Why read this? : We share highlights from our research when we were looking for a Print on Demand supplier. Learn why we picked the ones we did, and why other T-shirt suppliers weren’t such a good fit. Read this for ideas on how to find a Print on Demand supplier.
We’ve rolled out some new designs. And we spent time improving the front end of the shop.
It’s now set up via WooCommerce and WordPress, so we control the look and feel. It’s only the back-end which still links to Print on Demand suppliers. And we’ve got plans on how to improve that too.
But other parts of our business have taken a bigger priority recently. So our shop is in a “good enough for now” holding pattern.
We have a plan to take the shop to another level, but it’s still a little way off.
For this week’s post, we wanted to at least keep Print on Demand suppliers on the radar. So, we’re building on one of our first lessons when we set the shop up, which was testing the order to delivery model.
Print on Demand suppliers are an interesting e-Commerce channel opportunity you should review as part of your e-Commerce planning. Businesses with strong brands can make money selling branded merchandise. It’s a relatively risk-free way to build brand identity and drive e-Commerce growth.
However, it’s not easy. You need e-Commerce capability to find the right suppliers. So, we dug out our research into Print on Demand supplier options when we launched our store. We thought it’d help to share our thoughts on finding and deciding which Print on Demand supplier to use.
Print on Demand supplier research context
First, it’s surprising how much choice there is. And in fact, we’re sure we haven’t got all of them here. But when you are trying to find a Print on Demand supplier, you have to draw a line somewhere. And these 11 suppliers give us a pretty decent “long list” of options. We currently work with 4 of them. So, we’ll look at those first, and share why we chose them.
We first came across Redbubble because they’re originally Australian, and that’s where we’re based. Though they still have offices here, it seems they’re more of a US / European business these days. That’s where their products ship from.
We picked them because we liked the creative style the site has.
Also, the margin they offered on sales was relatively generous at around 20% of the RSP (though you can adjust it).
Their system to upload images and create mock-ups is easy to use.
There are a few quirks, like choosing which colours appear by default when you set your store-front up. But that aside, it’s easy to work with.
Its shipping within the US is relatively fast and cheap. On a $30 T-shirt, it’s US$6.50 to be delivered in 10-14 days, with express options from around US$12.
But shipping overseas is expensive. The same T-shirt would be AUD$32.15 for delivery on top of the $30 cost, though it’d arrive in a similar time frame to the US orders. The express option is a few dollars more to arrive a few days earlier.
So, overall good if you want to sell in the US. But, a struggle if you want to sell in Australia, as your designs have to be good enough to justify the extra delivery cost.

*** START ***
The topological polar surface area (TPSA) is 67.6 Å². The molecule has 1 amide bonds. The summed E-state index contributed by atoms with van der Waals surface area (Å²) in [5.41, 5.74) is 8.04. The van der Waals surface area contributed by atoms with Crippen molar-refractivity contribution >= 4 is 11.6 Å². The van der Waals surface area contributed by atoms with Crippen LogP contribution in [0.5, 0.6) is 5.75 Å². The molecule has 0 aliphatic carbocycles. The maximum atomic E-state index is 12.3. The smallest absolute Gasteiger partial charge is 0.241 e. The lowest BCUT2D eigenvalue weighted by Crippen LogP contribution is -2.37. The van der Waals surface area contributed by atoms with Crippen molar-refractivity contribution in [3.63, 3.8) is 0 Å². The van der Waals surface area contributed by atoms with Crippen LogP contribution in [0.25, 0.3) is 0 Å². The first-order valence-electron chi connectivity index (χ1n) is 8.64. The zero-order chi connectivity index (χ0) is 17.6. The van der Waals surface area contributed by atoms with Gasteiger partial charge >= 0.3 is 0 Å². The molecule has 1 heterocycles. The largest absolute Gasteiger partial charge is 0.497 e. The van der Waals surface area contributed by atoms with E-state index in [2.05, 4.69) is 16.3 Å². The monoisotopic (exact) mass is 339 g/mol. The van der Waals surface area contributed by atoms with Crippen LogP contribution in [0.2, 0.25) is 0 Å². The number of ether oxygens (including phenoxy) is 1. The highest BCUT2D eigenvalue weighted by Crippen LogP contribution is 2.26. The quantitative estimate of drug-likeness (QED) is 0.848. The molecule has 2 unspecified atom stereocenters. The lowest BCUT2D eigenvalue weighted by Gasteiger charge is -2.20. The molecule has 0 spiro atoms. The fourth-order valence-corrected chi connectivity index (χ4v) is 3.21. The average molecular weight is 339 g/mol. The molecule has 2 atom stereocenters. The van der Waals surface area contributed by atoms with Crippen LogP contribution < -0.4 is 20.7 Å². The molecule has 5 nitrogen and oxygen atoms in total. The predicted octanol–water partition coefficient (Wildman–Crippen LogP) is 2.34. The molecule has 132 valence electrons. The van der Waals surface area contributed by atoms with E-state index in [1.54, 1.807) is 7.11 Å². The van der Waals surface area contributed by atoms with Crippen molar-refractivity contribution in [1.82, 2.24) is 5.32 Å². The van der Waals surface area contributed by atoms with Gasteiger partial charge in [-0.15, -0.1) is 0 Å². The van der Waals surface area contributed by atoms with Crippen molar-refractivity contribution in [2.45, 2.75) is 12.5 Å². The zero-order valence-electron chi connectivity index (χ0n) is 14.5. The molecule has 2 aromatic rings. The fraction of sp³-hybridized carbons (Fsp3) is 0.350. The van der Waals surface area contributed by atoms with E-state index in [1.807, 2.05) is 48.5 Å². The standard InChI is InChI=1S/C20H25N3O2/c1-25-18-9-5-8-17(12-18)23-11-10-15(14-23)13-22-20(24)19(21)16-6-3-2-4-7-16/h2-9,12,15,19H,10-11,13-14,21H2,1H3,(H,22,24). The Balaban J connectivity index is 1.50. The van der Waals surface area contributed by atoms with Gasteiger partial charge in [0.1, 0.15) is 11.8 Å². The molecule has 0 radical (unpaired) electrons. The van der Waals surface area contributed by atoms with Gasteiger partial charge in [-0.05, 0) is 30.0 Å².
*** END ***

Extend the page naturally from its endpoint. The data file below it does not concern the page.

Spreadshirt was next up, and overall, we found it similar to Redbubble.
The creative feel of the site is appealing. The margin they offer is also around the 20% mark. And their systems to upload and “design” your shop are probably the best of those we looked at.
We particularly like the fact you could “paste” your Spreadshirt shop directly into your WordPress site using an API.
This makes it look like the shopfront is part of your site, rather than part of Spreadshirt. This gives you more control over what your target audience sees. That’s a good thing.
On the less positive side, like Redbubble, it’s much better for US orders as that’s where they ship from. For Australian orders, there’s at least a much cheaper international shipping option at $8.50 for a T-shirt. But, the delivery date goes back to 2-4 weeks from the order date. And their express option to get delivery in 10-14 days is a frankly ridiculous $55.
They do at least have a local Australian office to contact on shipping enquiries, but they don’t deliver from Australia. That’s not so good if you’re in Australia.
Zazzle was in our second tier of choices to work with. It offers a broader range of Print on Demand goods. T-shirts are only part of what they do. And their margins are less than Redbubble and Spreadshirt.
Zazzle’s user interface and design isn’t as easy to use as Redbubble or Spreadshirt. Not impossible by any means. But definitely more fiddly.
It’s also harder to link your site to their site. It’s more like a marketplace model.
Nonetheless, their delivery options to Australia were competitive. A $7.50 option for 10-18 days delivery, a $12 option for 6-9 days, and $23.75 for 3-5 business days. From a pure order to delivery point of view, they have an edge on Redbubble and Spreadshirt.
Similarly to Zazzle, Society6 offers a wider range of merchandise. It has a much more “artistic” focus. Again, its margins were lower than Redbubble or Spreadshirt. And the user interface to upload and manage designs and your “shop” is fiddly. Not impossible, but very fiddly.